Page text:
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NY METRO APPRAISAL SERVICES, Inc. has answers to "Frequently Asked Questions"

NY METRO APPRAISAL SERVICES, Inc. is prepared to elaborate on any questions you might have about appraisals in Bronx County. Contact us today to learn how we can help solve your valuation problems.

What is an appraisal?
Describe what an appraiser does
What are the reasons someone would need a real estate appraisal?
Is an appraisal the same as a home inspection?
My agent performed a CMA for me. Is that the same as an appraisal?
What are the contents of an appraisal report?
Once the appraisal has been delivered, how can I have certainty that the value conclusion is accurate?
What goes into an appraiser's certification?
Who employs appraisers?
Where does NY METRO APPRAISAL SERVICES, Inc. get the data used to estimate values in Bronx County or other areas?
Why do I need a professional appraisal?
What exactly is PMI and how can I get rid of it?
Does the appraiser need anything from me in advance?
What is "Market Value?"
Who actually owns the appraisal report?
How can I get the most ROI out of home improvements?



What is an appraisal?   (See list of FAQ's)

An appraisal report is an investigation leading to an opinion of value. This opinion or estimate is arrived at by using a formal method that usually utilizes the three main "common approaches to value". One of them is the Cost Approach - which is what it would cost to replace the improvements, minus physical deterioration and other factors, then adding the land value. The Sales Comparison Approach involves searching for comparable homes nearby and finding value based on making a comparison of those homes to the property in question. Being the most popular approach, the Sales Comparison Approach tends to be the most precise and best indicator of market value for a house. The third approach is the Income Approach, which is the best method in appraising income producing properties - it deals with estimating what an investor would pay based on the capital generated by the property.

Describe what an appraiser does   (See list of FAQ's)

An appraiser produces an objective and well substantiated assessment of market value, to be used in making real estate transactions. Appraisers illustate their conclusions in appraisal reports.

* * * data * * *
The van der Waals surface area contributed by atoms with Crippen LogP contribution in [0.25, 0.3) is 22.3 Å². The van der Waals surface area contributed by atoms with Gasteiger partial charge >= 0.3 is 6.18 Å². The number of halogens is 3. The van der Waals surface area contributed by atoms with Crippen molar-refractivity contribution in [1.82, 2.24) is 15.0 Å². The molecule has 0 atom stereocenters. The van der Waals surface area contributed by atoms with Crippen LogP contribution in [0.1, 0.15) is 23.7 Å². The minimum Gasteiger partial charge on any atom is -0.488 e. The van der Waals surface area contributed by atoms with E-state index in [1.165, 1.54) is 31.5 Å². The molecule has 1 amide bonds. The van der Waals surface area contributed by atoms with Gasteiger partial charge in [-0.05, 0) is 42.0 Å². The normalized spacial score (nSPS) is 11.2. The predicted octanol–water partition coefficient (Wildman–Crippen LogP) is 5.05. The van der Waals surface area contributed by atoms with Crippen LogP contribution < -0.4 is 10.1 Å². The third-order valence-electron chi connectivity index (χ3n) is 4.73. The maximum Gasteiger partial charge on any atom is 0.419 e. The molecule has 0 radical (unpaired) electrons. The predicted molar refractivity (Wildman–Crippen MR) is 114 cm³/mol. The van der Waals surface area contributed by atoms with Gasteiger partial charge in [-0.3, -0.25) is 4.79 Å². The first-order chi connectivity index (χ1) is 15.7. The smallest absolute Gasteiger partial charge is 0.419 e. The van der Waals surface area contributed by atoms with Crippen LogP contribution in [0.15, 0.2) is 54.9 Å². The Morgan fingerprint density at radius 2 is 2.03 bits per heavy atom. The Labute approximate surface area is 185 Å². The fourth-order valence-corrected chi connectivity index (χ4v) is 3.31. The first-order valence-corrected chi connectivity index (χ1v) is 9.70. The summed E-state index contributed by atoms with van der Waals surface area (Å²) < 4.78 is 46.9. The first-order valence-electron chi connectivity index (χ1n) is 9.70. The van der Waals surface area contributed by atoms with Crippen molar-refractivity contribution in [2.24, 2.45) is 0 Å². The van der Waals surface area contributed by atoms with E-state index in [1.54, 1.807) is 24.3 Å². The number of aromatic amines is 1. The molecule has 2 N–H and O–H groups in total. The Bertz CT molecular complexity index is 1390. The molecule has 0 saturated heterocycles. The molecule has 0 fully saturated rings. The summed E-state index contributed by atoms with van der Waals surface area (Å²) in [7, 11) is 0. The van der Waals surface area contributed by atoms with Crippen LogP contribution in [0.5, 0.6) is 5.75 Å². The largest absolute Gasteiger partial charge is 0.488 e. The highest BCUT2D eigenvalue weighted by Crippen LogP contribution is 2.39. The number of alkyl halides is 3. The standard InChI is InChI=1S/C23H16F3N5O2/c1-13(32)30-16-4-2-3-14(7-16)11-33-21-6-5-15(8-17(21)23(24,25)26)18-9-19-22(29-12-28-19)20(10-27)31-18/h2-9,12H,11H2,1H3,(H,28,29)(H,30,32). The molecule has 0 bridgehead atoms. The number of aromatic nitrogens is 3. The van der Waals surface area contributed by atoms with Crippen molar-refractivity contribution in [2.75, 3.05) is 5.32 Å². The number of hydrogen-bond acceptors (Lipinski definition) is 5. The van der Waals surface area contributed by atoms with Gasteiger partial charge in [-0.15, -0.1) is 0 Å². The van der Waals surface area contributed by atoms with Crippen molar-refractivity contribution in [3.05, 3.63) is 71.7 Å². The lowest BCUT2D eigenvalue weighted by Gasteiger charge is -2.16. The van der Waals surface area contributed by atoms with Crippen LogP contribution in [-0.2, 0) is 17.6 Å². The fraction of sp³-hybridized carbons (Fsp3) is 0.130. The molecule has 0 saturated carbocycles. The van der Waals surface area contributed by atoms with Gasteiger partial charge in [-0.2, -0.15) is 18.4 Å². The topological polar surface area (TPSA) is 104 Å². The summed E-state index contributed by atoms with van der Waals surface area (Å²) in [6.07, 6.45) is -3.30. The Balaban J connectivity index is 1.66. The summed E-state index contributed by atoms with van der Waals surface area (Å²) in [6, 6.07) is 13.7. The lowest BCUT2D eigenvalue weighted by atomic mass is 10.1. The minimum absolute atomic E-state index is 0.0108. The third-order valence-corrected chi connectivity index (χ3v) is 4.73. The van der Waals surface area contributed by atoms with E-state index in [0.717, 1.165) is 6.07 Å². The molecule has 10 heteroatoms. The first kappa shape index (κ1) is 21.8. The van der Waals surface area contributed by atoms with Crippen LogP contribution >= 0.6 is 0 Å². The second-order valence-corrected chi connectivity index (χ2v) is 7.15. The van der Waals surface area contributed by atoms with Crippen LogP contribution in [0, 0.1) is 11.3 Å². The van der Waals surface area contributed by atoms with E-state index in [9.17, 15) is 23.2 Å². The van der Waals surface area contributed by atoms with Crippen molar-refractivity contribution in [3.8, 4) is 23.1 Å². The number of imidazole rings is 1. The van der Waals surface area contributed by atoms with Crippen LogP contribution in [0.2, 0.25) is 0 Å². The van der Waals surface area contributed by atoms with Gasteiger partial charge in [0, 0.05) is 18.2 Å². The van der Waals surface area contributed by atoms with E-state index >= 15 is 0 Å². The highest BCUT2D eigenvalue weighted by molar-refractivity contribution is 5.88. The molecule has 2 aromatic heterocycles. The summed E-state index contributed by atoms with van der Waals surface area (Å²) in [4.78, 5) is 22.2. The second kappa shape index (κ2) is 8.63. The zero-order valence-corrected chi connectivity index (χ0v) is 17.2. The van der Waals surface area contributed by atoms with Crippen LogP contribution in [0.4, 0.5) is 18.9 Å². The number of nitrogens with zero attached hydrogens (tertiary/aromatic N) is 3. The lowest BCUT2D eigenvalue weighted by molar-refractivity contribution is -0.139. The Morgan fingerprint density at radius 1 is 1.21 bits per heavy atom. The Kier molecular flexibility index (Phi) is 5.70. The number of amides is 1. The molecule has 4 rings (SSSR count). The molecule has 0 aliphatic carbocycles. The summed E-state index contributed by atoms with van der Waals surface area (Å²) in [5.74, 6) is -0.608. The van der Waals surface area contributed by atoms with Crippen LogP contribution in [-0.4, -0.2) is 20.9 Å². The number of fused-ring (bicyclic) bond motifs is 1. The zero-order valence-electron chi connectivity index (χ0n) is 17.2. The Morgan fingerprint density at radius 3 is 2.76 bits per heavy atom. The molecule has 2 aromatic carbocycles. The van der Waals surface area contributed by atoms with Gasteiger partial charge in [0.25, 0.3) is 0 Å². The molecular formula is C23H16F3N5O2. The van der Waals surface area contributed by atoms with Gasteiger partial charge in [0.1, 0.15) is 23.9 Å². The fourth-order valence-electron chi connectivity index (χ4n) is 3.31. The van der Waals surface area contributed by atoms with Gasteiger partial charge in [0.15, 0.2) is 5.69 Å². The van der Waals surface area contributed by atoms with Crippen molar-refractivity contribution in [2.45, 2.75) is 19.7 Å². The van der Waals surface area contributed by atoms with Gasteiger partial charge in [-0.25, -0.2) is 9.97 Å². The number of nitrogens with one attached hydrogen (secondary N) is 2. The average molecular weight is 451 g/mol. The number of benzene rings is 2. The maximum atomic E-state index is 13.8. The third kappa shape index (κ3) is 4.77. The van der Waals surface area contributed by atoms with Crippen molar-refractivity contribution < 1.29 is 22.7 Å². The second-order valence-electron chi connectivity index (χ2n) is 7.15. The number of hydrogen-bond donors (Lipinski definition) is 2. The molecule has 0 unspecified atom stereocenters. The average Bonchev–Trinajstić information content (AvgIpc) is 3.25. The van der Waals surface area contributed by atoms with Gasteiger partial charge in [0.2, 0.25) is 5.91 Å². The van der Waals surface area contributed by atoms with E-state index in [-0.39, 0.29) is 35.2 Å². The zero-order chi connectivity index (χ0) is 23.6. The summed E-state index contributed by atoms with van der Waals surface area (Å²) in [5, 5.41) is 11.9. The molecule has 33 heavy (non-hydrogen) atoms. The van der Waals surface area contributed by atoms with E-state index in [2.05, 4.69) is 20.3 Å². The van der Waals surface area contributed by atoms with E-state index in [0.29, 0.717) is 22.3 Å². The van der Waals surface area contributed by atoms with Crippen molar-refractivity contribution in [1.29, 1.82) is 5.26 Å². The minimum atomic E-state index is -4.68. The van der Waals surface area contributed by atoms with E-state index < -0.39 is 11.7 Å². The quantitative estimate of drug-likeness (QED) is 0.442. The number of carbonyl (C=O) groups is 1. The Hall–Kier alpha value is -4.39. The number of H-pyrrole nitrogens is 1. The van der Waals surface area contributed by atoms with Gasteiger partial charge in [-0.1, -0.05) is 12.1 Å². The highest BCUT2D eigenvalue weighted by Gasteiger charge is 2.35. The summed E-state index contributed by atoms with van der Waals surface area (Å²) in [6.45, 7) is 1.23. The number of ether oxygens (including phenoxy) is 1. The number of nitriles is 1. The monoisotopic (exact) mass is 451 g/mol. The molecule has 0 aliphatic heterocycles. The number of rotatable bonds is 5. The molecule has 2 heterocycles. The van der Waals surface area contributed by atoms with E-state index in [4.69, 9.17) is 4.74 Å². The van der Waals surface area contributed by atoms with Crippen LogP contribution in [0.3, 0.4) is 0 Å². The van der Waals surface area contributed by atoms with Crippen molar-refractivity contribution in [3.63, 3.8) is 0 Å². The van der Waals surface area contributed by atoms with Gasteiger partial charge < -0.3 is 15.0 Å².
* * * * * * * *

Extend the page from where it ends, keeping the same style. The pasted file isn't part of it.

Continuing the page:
What are the reasons someone would need a real estate appraisal?   (See list of FAQ's)

There are many reasons to get an appraisal from NY METRO APPRAISAL SERVICES, Inc. with the most common reason being real estate and mortgage transactions. Other reasons for ordering an appraisal report include:
  • If you are applying for a loan.
  • To reduce your tax burden.
  • To show a homeowner has 30% equity and remove Primary Mortgage Insurance.
  • To fight inflated property taxes.
  • If you need to settle an estate.
  • To give you an edge when purchasing a home.
  • To find a reasonable property value when selling your home.
  • To protect your rights if your property is being taken by means of eminent domain in a condemnation case.
  • Because an official agency such as the IRS requires it.
  • If you are ever involved in a civil case.
If you need more information regarding the appraisal process, please click here.


Is an appraisal the same as a home inspection?   (See list of FAQ's)

Home inspectors do not generate an opinion of value and do not use the same forms as appraisers. A third-party home inspector will evaluate the structure of the property, from the top to the bottom. The archetypal home inspector's report will contain an evaluation of the condition of the property's heating system, central air conditioning system (temperature permitting), interior plumbing and electrical systems, the roof, attic, and visible insulation, walls, ceilings, floors, windows and doors, the foundation, basement, and visible structure.

My agent performed a CMA for me. Is that the same as an appraisal?   (See list of FAQ's)

Simply put, it's like comparing broadband and dial-up. What the CMA depends on are vague trends. Appraisals use similar sales which are valid resources. Area and construction values are also important in an appraisal. A CMA delivers a "ball park figure." Delivering a defensible and careful analysis, an appraisal will give a clear opinion of value.

But the most significant factor is the person behind the report. A CMA is created by a real estate agent who may or may not have a true grasp of the market or valuation concepts. The appraisal is produce by a licensed, certified professional who makes a living out of valuing properties. Likewise, the agent has something at stake since they get a commission based on the property's selling price - their commission - whereas the appraiser is bound by a code of ethics to collect only a previously agreed upon fee for work they perform, regardless of their outcome.